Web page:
On cultural suicide

Nevertheless, some anthropologists are comparing the ongoing process in the West with that of cultural suicide. They argue that cultural entities, like individuals and groups, must eventually die. And some of these, when confronted with an extremely stressful environment, commit suicide.

Ritual suicide is also not uncommon in today's world. In the United States, the suicide of the Jim Jones and the Heavens Gate cults are famous recent examples. It is part of the tradition of the U'wa tribe in the Andes of Colombia. Under threat of losing their land and way of life to the order of Western oil companies, the tribe has again threatened to jump to death over a high cliff.

There are many ways to commit collective suicide. With their traditional way of life destroyed, the Pacific Islanders are eating themselves to death. Fully three quarters of the adults in Nauru and Samoa are obese, afflicted with ailments that were earlier absent. There are those who see in the present West the same dangers that took Rome to its fall. Decimated by disease, famine, and infertility, Rome submitted willingly to the sword of the barbarians.

The West confronts infertility and loss of manufacturing and office jobs to Asia. It is not certain that its economic security will be guaranteed by its dominance of the financial and the knowledge industries alone.

The entertainment dished out by the movies and television bolsters the sense of the mechanical nature of life. Given a pervasive spiritual crisis, it need not surprise that some people, or perhaps even communities, are acting as if suicide is the only escape.

Concentration of power

Edward Gibbon in his famous history on Rome's fall wondered if the end was inevitable. Historians have suggested that increased state control fatally weakened the empire.

There is increasing concentration of power in the hands of the medical and insurance establishments in the West. Even more disquieting is the increasing mechanisation of life that has led to a spiritual vacuum and alienation from nature.

The youth do not wish to marry and have children because they feel like cogs in the machine-state. The sexual revolution has not brought happiness; it has merely created a culture of gratification and consumption. Some are simply dropping out of the rat race and joining charismatic religious groups. It is estimated that about 20 per cent of Americans believe that the world faces imminent end.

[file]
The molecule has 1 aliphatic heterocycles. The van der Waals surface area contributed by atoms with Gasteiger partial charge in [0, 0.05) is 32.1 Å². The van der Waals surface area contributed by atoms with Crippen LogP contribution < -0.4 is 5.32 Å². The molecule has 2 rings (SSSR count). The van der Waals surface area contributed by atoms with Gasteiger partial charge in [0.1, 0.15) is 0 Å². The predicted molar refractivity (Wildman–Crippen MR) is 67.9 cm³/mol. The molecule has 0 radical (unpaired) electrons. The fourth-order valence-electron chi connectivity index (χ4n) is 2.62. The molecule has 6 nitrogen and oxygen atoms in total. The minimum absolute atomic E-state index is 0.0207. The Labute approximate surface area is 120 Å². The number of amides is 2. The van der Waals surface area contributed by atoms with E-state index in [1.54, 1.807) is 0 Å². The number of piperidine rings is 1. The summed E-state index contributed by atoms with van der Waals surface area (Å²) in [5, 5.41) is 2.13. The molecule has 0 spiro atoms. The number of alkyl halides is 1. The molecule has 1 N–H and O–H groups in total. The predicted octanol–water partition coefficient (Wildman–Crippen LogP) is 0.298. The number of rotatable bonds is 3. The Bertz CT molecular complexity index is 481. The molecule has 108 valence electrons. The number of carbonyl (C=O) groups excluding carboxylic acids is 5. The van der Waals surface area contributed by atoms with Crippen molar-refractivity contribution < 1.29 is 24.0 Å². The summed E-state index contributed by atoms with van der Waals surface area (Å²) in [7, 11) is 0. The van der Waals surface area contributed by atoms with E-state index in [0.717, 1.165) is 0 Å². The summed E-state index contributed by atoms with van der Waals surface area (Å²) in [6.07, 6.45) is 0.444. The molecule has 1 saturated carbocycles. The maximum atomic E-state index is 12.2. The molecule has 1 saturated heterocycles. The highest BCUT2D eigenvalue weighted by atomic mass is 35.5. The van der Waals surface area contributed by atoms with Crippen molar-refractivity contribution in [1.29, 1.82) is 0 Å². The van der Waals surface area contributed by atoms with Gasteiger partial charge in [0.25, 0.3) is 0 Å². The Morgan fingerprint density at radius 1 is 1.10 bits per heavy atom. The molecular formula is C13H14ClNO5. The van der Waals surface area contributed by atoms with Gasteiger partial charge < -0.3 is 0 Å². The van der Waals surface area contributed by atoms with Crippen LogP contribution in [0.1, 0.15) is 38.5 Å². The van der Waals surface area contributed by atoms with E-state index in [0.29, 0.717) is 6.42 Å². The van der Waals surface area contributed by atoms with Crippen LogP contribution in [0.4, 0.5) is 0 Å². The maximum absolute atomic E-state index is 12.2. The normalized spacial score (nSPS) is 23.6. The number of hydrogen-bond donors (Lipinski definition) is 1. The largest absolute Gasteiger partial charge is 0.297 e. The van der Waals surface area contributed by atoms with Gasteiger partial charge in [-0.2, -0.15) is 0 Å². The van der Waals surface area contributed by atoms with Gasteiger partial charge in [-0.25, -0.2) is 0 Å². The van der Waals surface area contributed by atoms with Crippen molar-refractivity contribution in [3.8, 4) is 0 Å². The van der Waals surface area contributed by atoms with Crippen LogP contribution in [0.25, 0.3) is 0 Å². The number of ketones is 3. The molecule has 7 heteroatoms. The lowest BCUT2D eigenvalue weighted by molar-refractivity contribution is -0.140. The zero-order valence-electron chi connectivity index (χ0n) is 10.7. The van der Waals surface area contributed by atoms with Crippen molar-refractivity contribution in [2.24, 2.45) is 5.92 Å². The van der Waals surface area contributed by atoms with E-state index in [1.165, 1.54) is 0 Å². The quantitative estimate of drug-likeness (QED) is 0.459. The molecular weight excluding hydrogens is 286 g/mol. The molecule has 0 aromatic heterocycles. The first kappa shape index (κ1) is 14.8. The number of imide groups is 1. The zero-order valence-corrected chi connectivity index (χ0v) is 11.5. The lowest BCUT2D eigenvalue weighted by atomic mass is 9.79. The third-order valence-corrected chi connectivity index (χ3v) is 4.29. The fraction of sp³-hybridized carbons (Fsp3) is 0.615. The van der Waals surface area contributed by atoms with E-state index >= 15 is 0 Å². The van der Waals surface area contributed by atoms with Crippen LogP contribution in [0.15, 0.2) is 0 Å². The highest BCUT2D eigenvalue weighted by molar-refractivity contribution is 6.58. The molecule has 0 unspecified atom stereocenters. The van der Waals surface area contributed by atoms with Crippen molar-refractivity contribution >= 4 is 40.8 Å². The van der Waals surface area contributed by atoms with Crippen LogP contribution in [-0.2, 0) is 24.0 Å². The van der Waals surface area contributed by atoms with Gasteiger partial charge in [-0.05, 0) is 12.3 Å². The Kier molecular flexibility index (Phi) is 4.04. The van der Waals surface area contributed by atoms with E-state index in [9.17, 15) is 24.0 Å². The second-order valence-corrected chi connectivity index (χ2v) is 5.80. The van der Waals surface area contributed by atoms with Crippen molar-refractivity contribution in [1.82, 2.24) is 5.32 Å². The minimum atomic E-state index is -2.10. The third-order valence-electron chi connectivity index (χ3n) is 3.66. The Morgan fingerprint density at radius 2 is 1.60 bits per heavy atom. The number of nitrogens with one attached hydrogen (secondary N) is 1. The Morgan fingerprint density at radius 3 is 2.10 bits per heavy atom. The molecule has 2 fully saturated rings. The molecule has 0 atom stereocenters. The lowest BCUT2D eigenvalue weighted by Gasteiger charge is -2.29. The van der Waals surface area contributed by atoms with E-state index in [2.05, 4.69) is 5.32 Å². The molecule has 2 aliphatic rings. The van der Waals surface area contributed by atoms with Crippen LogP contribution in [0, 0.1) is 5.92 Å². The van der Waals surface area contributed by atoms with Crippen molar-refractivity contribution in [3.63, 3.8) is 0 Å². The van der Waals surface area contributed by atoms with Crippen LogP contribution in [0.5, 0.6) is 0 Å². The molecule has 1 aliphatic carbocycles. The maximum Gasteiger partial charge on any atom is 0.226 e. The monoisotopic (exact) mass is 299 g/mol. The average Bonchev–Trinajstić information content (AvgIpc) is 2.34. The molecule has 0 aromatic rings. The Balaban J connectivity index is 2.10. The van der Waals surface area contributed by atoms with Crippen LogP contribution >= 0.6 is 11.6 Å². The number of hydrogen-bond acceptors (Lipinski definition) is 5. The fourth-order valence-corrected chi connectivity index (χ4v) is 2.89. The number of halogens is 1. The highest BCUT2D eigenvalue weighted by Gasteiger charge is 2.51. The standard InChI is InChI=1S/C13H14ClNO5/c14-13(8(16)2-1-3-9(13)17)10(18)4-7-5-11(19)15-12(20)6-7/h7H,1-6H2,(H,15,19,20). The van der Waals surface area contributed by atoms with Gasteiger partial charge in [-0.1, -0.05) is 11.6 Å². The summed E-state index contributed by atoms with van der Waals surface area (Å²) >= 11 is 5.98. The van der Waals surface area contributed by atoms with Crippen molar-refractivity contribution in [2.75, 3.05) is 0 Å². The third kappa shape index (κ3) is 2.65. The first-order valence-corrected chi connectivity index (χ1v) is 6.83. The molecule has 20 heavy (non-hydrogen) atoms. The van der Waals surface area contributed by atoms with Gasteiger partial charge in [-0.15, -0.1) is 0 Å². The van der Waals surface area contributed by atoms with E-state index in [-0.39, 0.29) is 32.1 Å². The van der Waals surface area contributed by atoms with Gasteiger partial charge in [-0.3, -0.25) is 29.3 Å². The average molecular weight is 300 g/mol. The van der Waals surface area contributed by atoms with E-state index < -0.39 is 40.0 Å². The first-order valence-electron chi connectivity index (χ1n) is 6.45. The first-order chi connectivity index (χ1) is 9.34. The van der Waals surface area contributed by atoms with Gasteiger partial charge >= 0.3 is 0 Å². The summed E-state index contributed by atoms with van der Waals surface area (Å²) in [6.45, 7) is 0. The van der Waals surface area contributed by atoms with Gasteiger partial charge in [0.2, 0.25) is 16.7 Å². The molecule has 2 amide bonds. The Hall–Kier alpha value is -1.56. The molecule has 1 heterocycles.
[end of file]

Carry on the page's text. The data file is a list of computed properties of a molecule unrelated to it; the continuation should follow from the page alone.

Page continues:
It is essential to recognise this background to understand the current politics in the West, especially in America. But the remedy being offered by the conservatives as a part of George Bush's second term merely strengthens the business interests of the energy and the financial sectors without addressing the spiritual dimension of the problem. Despair does not arise out of the knowledge that we evolved from monkeys, but rather out of the pressures of the soul-less modern life.

External link:

The Assault on Tradition

Subhash Kak

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Number of User Comments: 7

Sub: ''Amorphous''

An "Amorphous" humanity ?! Oh that's brilliant. I suppose you know something the natural world, with it's constant drive towards change and diversity, doesn't. No ...

Posted by Sam

Sub: Just a thought

I wont be surprised if you will be "flagged" for writing this article!

Posted by lsu student

Sub: West before.....

This is one of the most myopic articles that I have ever read...Instead of celebrating the collapse of nations into a amorphous mass of peoples ...

Posted by Sudarshan

Sub: Well written!!

Nice article..Thanks rediff!!

Posted by Indian Lover

Sub: Very Good Article.

This is a fabulour article. well written and thoughtful. I totally agree with Kak when he says the modern soul-less life has killed the way ...

Posted by Tejas